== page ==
United States District Court Eastern District of California
September 10, 2009
DAVID EUGENE LANCASTER, PETITIONER,
ATTORNEY GENERAL FOR THE STATE OF CALIFORNIA, ET AL., RESPONDENTS.
The opinion of the court was delivered by: Terry J. Hatter, Jr. Senior United States District Judge
The Court has considered Petitioner's petition for habeas corpus, together with the moving and opposing papers.
After the California Board of Prison Terms ("Board") found Petitioner unsuitable for parole in 2004, Petitioner filed a petition for habeas corpus claiming insufficient evidence for the decision.
A parole board determines whether a prisoner is too dangerous for parole by applying factors set forth in the California Code of Regulations. Hayward v. Marshall, 512 F.3d 536, 543 (9th Cir. 2008). The factors tending to show unsuitability for parole include: (1) The prisoner committed the offense in a particular heinous, atrocious, or cruel manner; (2) The prisoner has a previous record of violence; (3) The prisoner has an unstable social history; (4) The prisoner has committed sadistic sexual offenses; (5) The prisoner has a history of mental or psychological problems; and (6) The prisoner has engaged in serious misconduct while in prison. Hayward, 512 F.3d at 543. The factors tending to show suitability for parole include: (1) The prisoner has no juvenile record; (2) The prisoner has a stable social history; (3) The prisoner has shown signs of remorse; (4) The prisoner was motivated to commit the crime out of stress; (5) The prisoner suffered from Battered Woman Syndrome; (6) The prisoner lacks a significant criminal history; (7) The prisoner's age reduces the probability of recidivism; (8) The prisoner has realistic plans for release; and (9) The prisoner's behavior in prison indicates an ability to function within the law upon release. Hayward, 512 F.3d at 543.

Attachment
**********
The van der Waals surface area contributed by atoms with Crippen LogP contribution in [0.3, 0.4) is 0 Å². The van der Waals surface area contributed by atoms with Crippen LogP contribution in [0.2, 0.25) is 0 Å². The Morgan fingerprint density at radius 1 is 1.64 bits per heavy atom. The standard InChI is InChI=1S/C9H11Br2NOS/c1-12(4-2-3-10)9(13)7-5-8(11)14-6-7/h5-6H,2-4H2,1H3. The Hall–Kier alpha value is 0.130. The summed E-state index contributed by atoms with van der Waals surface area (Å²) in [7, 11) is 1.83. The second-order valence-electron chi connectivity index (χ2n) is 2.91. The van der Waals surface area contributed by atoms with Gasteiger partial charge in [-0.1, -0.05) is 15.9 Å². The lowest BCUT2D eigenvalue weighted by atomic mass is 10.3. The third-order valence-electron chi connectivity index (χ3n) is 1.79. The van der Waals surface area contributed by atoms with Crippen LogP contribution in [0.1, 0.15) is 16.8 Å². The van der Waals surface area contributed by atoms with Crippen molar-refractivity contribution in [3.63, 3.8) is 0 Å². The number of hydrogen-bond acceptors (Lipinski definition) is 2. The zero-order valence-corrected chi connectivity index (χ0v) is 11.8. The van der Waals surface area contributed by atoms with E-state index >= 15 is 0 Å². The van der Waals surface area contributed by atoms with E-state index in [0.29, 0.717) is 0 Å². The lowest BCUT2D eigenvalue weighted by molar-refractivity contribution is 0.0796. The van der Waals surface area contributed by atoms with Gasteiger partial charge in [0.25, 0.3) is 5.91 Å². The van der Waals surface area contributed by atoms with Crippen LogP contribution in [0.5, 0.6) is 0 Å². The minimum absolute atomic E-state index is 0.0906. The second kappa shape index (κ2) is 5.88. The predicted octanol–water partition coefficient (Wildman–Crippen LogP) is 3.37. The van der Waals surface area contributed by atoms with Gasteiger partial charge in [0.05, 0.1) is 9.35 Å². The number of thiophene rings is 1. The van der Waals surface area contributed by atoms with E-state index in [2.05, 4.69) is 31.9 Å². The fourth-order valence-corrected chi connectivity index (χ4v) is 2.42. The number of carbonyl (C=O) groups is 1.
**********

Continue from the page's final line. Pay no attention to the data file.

The Ninth Circuit clarified the applicable standard in parole cases in Hayward v. Marshall, 512 F.3d 536, 543 (9th Cir. 2008), explaining that "some evidence of the existence of a particular factor does not necessarily equate to some evidence the parolee's release unreasonably endangers the public safety." The Board complied with Hayward in finding that Petitioner posed an unreasonable danger to public safety based on several factors.
The Board's decision listed several reasons for denying Petitioner parole. First, the commitment offense demonstrated a disregard for human life and was carried out in an exceptionally violent and brutal manner. After a verbal exchange, Petitioner went to a park in anticipation of a fight and pulled out a gun firing multiple shots at two individuals. Second, Petitioner has a prior criminal record. Petitioner received three years probation for grand theft auto and was on probation at the time of the commitment offense. Third, Petitioner's psychological evaluation was somewhat inconclusive, stating: "Violence potential for inmate Lancaster appears lower than the average inmate but lower than in free society." The Board found another psychological evaluation was necessary to evaluate Petitioner's dangerousness because the most recent evaluation was ambiguous. Fourth, Petitioner committed a serious disciplinary violation of mutual combat on August 24, 2003. Finally, the Board found that Petitioner did not have suitable plans for parole in California.
The Board's decision indicates that it considered many factors in finding that Petitioner posed an unreasonable danger to public safety if released on parole.
It is Ordered that the petition be, and hereby is, Denied.
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